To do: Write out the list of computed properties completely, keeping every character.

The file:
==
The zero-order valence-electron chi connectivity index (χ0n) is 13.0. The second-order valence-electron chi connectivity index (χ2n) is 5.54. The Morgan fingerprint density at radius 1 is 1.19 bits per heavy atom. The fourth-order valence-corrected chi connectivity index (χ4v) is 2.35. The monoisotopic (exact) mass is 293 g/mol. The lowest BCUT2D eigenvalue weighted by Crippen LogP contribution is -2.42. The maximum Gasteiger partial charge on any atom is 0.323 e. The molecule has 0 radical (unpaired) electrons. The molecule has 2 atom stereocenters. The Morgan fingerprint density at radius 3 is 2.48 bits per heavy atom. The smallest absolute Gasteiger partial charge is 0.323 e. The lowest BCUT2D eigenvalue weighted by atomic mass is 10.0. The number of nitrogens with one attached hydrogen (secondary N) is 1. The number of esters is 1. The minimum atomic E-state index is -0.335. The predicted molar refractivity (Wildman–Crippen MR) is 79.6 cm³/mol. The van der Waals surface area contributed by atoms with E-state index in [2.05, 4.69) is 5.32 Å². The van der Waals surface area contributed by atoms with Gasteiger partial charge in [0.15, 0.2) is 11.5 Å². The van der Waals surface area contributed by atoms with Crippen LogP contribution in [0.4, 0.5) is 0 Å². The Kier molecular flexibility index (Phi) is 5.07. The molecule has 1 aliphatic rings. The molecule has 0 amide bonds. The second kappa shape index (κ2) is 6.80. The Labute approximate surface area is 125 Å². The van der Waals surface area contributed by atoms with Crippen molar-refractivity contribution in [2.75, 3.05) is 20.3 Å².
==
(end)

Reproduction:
The zero-order valence-electron chi connectivity index (χ0n) is 13.0. The second-order valence-electron chi connectivity index (χ2n) is 5.54. The Morgan fingerprint density at radius 1 is 1.19 bits per heavy atom. The fourth-order valence-corrected chi connectivity index (χ4v) is 2.35. The monoisotopic (exact) mass is 293 g/mol. The lowest BCUT2D eigenvalue weighted by Crippen LogP contribution is -2.42. The maximum Gasteiger partial charge on any atom is 0.323 e. The molecule has 0 radical (unpaired) electrons. The molecule has 2 atom stereocenters. The Morgan fingerprint density at radius 3 is 2.48 bits per heavy atom. The smallest absolute Gasteiger partial charge is 0.323 e. The lowest BCUT2D eigenvalue weighted by atomic mass is 10.0. The number of nitrogens with one attached hydrogen (secondary N) is 1. The number of esters is 1. The minimum atomic E-state index is -0.335. The predicted molar refractivity (Wildman–Crippen MR) is 79.6 cm³/mol. The van der Waals surface area contributed by atoms with E-state index in [2.05, 4.69) is 5.32 Å². The van der Waals surface area contributed by atoms with Gasteiger partial charge in [0.15, 0.2) is 11.5 Å². The van der Waals surface area contributed by atoms with Crippen LogP contribution in [0.4, 0.5) is 0 Å². The Kier molecular flexibility index (Phi) is 5.07. The molecule has 1 aliphatic rings. The molecule has 0 amide bonds. The second kappa shape index (κ2) is 6.80. The Labute approximate surface area is 125 Å². The van der Waals surface area contributed by atoms with Crippen molar-refractivity contribution in [2.75, 3.05) is 20.3 Å².